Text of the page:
March 4-6, 2005

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The York swap meet is held the first weekend in March each year at the York County Fair Grounds in York, Pennsylvania.  Two large halls are used to house parts vendors and anyone else who wants to rent a table to sell parts, literature, collectibles, tools, and a wide range of other things – all Studebaker related in one way or another.  This is the largest all-Studebaker swap meet in the world!

 You can buy everything from a cotter pin to a street rod here.  There are parts for cars and trucks.  In the corral outside, are cars for sale.  In addition, there are many people who bring parts and set up outside.  This year it was cool (30s to 40s) but sunny and dry.

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Lots of sheet metal and bumpers outside.

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A Larkette original with small gasoline engine.  Only $1800!

There were a number of trucks for sale this year as well as some trucks that were just driven to the show.

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A rusty but complete and restorable M5, perhaps a 1941 truck.

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A nice looking Champ truck with a wide bed.

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An M5 street rod with small block Chevy engine.  For sale.

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A Packard sedan in progress to become a pickup truck.  An interesting project!  Not for sale.

One rare item that surfaced was a grille for a 1941 M16 truck with the stainless grille bars.  This may be the only NOS set in the world.  On sale for $2000.

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While I have shown a few expensive items here, don’t be put off by the prices.  There are lots of parts at very affordable prices, and many boxes of parts labeled $1 or $5.  In addition, there are engines, transmissions, radios, upholstery, and any thing else you can think of.  You may have to bargain to get the price that you are willing to pay, but that’s part of the fun of coming.

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Many people come from long distances to attend.  I saw many of the people who regularly post at the Stude Truck Talk web site.  Above are Michael Webb from Berkeley, CA, Frank Drumheller from Virginia, and me (from Dartmouth, Mass.).  There were also many people from the alt.autos.studebaker news group including John Poulos, Nate Nagel, Jeff Rice, George Rohrbach, Steve Grant, Lee DeLaBarre, Ray Fichthorn, Vern Ediger, Dusty Wagner, and so many others I can’t remember them all.  My apologies if I didn't mention your name here.  There were also many people from the Ocean Bay Chapter of SDC (Mass. and Rhode Island).  A few pictures below:

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Bob Munter, Dennis Luukko, and Paul Derosier from central Massachusetts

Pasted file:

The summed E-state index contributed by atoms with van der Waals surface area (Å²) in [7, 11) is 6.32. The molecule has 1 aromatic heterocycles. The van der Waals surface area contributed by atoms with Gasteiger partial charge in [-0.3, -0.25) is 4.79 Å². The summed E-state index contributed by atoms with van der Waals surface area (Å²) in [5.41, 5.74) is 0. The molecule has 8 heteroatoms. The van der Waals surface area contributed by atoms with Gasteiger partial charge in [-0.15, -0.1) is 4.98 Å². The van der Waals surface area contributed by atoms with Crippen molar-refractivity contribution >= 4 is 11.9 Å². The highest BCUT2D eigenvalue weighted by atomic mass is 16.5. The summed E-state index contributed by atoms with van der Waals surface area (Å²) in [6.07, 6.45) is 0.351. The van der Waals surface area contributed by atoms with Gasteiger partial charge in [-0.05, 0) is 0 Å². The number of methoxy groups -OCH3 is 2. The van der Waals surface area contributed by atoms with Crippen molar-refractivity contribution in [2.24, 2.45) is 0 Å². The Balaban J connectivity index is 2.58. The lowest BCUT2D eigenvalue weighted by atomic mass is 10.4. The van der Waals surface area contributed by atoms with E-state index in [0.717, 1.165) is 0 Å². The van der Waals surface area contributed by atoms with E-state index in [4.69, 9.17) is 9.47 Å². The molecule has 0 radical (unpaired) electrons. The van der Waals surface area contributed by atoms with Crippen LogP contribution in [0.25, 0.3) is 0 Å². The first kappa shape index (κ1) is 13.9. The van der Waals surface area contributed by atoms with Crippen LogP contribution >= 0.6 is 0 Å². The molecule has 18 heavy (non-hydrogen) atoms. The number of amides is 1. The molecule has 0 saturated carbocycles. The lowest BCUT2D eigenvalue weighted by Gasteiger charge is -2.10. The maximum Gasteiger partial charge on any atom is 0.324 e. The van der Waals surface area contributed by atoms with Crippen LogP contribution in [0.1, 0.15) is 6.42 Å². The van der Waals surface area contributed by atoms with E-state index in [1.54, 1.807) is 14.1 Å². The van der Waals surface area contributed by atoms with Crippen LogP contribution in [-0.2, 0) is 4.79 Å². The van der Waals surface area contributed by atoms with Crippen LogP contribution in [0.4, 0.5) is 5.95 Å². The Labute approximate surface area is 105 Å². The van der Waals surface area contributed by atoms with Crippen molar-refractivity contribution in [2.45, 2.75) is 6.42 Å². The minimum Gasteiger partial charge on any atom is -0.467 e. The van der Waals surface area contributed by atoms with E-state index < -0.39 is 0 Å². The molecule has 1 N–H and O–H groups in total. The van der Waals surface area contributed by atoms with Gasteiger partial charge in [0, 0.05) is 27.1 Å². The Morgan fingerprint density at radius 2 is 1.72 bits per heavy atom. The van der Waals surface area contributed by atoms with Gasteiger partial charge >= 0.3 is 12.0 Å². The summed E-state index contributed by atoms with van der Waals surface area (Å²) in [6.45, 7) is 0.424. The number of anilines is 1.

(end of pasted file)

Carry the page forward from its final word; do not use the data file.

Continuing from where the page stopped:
Paul and Bob restore Studebakers at WCD Garage in Northboro, Mass.

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Gary Hallgren from western Mass. polishes his GT Hawk that was for sale for $7500.



There are many other things to do in York besides go to the swap meet.  My wife Jane likes to see the many old historical sites that date back to the Revolutionary War period and even before.  We always go to the Public Market House on Saturday morning to get some Pennsylvania Dutch scrapple, smoked ham and bacon, special breads, and other treats.

There are also some excellent restaurants downtown such as Left Bank (eclectic American), Fisher’s, Harp and Fiddle (Irish pub), and Sam & Tony’s (casual Italian).

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Some of the best pork products come from central Pennsylvania.  Scrapple is made from cornmeal with ground pork and some spices.

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Utz makes the BEST potato chips and pretzels ever!

We like to stay at the Yorktowne Hotel in the very center of town (see www.yorktowne.com).  This year,  Jane went into the Agricultural and Industrial Museum while I was at the swap meet.  She is a well-trained Studebaker spotter and reported to me that she found an 1895 Studebaker buckboard in the museum.  No one in the Keystone Chapter of SDC has ever made any publicity out of that fact - but now we know!  Incidentally, that museum also contains a number of old cars that were made in York, like the Pullman, Sphinx, and Bell.  You can also take a tour of the Harley Davidson factory or visit York Bar Bells while you are there for the swap meet.  On our way home, we stopped at Cabela's in Hamburg, PA, just off I-78.  I'm not an "outdoors" kind of guy, but I was really impressed with the range and quality of the merchandise, as well as the displays of mounted game such as deer, bear, game birds, waterfowl, etc. 

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An old steam engine in the Agricultural and Industrial Museum in York.

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Some of the animal exhibits at Cabela's.